Is social media important? Even though there are still some who believe it isn't, today few dispute that it has at least some value.
Instead, the debate has largely shifted to another question: how is social media best applied to deliver meaningful results for businesses?
When it comes to that question, there is no shortage of consultants and firms offering to help companies find the answer.
Have you been asked by a local business to develop an ad strategy, manage a company's paid search campaign or create promotional flyers for a nightclub?
If some in the ad industry have their way, you'd need a license to do all of those things.
Becoming a freelance consultant or service provider is easy, but turning a profit can be difficult.
One of the lessons learned through experience: profitability often has a lot more to do with avoiding the wrong clients than it does finding a never-ending stream of new clients.
Fortunately, the wrong clients typically come in several well-defined and easily identifiable shapes and sizes.
Here are the top five clients you should consider avoiding like the plague if you hope to be profitable.
It's a tough time to be a 'social media guru'. Despite the rise of social media in general, there's a lot of skepticism when it comes to high-paid consultants who claim to have mastered it. From where I sit, that skepticism only seems to grow by the day.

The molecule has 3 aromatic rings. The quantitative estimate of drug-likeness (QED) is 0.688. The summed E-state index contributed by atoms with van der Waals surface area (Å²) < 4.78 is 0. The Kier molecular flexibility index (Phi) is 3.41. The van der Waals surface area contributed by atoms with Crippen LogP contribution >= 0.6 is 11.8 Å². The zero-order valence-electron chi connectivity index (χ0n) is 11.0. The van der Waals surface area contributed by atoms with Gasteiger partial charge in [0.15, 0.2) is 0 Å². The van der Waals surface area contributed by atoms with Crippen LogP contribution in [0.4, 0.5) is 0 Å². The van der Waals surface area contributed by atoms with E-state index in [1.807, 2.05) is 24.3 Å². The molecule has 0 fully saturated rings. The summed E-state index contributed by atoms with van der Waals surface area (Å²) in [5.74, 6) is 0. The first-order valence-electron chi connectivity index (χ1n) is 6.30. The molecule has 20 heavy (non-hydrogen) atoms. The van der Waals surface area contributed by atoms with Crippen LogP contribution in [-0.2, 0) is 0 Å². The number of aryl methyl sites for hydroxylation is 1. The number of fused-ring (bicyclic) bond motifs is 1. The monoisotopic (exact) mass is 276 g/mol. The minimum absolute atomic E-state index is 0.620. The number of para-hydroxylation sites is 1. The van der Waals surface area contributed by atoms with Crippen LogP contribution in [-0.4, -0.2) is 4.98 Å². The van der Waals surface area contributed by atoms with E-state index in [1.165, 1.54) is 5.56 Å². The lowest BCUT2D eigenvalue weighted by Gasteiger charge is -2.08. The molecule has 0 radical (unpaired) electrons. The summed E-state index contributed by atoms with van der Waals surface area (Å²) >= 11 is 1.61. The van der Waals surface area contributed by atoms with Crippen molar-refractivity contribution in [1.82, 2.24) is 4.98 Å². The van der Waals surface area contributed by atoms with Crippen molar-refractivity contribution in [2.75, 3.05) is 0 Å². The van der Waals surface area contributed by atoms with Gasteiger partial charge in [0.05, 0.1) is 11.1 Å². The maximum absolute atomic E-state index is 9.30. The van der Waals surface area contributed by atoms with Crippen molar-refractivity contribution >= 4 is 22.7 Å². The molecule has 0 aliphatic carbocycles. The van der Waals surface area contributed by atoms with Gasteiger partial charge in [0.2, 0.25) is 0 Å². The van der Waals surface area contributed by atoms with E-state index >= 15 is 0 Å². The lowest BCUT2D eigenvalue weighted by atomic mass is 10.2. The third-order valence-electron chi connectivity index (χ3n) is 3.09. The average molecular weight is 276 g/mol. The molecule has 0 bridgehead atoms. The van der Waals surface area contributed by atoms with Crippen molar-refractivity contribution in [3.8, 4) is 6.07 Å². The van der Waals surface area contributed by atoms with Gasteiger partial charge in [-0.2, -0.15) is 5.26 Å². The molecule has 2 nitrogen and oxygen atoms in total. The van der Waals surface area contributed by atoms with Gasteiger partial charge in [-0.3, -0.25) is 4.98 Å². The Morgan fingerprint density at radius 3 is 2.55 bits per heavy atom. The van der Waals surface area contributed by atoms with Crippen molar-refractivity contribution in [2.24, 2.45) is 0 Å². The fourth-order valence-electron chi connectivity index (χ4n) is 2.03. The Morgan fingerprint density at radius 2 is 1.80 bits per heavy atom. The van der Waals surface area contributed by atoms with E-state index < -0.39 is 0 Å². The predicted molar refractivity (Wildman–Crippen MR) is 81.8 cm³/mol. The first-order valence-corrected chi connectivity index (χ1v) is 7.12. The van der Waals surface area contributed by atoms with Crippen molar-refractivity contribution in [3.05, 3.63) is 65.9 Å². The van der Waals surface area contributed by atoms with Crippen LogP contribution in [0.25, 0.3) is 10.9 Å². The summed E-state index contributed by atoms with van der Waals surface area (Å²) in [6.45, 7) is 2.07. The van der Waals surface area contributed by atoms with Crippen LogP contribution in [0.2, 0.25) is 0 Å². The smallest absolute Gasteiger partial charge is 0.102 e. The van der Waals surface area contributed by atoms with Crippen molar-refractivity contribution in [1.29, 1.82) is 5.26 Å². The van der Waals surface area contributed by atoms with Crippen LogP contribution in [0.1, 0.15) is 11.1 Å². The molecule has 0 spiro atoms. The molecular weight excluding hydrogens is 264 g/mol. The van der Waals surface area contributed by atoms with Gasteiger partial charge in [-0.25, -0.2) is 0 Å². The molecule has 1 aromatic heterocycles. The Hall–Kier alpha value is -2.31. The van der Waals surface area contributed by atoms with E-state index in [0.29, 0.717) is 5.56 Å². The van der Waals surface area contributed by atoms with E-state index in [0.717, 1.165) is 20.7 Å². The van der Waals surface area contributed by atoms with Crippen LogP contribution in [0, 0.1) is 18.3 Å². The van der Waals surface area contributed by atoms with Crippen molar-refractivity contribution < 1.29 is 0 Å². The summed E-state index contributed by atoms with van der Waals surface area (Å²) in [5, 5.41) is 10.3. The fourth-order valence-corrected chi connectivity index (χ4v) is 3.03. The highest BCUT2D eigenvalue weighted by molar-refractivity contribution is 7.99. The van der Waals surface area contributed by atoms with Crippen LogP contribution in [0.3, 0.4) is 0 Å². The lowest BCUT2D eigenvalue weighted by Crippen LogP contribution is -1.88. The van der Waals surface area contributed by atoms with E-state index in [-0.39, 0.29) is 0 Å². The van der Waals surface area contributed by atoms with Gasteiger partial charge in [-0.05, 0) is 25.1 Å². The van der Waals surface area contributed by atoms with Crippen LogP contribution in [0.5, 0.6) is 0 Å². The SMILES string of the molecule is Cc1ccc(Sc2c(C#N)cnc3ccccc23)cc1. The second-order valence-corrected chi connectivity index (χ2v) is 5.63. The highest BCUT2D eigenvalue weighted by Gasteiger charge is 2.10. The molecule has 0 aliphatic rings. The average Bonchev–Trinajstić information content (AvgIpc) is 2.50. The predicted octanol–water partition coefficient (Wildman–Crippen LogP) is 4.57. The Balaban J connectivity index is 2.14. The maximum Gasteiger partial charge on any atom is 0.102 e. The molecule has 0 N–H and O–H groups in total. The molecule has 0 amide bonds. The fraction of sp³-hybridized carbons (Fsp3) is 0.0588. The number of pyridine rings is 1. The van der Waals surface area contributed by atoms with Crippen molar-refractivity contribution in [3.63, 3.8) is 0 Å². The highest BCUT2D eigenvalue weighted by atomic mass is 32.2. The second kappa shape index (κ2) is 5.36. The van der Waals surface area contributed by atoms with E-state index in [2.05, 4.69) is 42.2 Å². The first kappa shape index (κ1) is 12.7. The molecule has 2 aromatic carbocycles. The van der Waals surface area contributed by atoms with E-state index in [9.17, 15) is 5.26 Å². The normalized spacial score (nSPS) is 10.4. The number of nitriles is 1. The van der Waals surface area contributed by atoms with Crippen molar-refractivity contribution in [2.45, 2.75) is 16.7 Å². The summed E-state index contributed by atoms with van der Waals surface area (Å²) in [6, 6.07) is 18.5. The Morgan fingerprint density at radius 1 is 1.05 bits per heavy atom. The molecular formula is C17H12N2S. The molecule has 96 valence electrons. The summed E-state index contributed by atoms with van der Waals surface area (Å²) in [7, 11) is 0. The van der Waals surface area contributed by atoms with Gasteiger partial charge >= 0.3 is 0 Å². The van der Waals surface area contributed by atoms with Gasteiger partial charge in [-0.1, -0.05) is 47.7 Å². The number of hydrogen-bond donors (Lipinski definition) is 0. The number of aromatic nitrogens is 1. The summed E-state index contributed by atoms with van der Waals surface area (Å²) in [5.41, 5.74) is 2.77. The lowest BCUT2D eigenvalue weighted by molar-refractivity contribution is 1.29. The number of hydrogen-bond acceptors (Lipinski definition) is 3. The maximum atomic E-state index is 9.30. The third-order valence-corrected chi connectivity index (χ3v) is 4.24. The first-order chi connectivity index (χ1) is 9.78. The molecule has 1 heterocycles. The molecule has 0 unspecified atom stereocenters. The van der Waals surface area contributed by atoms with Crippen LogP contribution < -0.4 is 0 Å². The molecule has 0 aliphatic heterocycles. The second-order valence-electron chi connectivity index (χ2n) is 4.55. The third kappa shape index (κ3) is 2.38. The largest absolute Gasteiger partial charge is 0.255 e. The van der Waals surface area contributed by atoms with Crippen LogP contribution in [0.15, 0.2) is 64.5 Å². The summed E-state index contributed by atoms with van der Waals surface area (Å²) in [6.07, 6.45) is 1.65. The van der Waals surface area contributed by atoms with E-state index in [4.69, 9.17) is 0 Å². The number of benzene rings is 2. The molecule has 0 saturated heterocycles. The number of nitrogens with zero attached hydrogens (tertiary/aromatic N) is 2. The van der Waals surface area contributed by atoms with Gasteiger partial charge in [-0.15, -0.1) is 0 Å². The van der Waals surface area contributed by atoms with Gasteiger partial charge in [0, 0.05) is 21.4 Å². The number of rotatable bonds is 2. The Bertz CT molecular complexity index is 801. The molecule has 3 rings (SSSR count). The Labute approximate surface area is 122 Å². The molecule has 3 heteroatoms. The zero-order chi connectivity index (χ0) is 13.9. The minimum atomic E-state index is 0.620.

That skepticism is reflected well in an amusing NSFW animation called 'The Social Media Guru', which has racked up over 100,000 views on YouTube since being posted at the end of September. It portrays a 'social media guru' as a snake oil salesman who claims to be more skilled than he is and who preys on foolish small businesses.
The impact of the Great Recession on global workforces has been huge. Around the world, countless employers have been forced to lay off workers, make painful cuts and change the structures of their businesses.
The tech industry has not been immune. Stalwarts such as Microsoft, Google and Adobe are among those that have laid off employees and contractors.
It's inevitable: when opportunity pops up on the internet, there are plenty of snake oil salesmen waiting to take advantage of it.
The field of SEO provides the perfect example. While there are plenty of reputable guns for hire and firms providing SEO services, there are also plenty of snake oil salesmen promising the moon but delivering a bag full of sand.
Assume for a moment that you're an artist. You get a call one day from somebody at Google. Good news: Google wants you to create a skin for its Chrome browser.
You ask, "What's the fee?" The response: "There's no money but you'll get lots of exposure". Deal or no deal?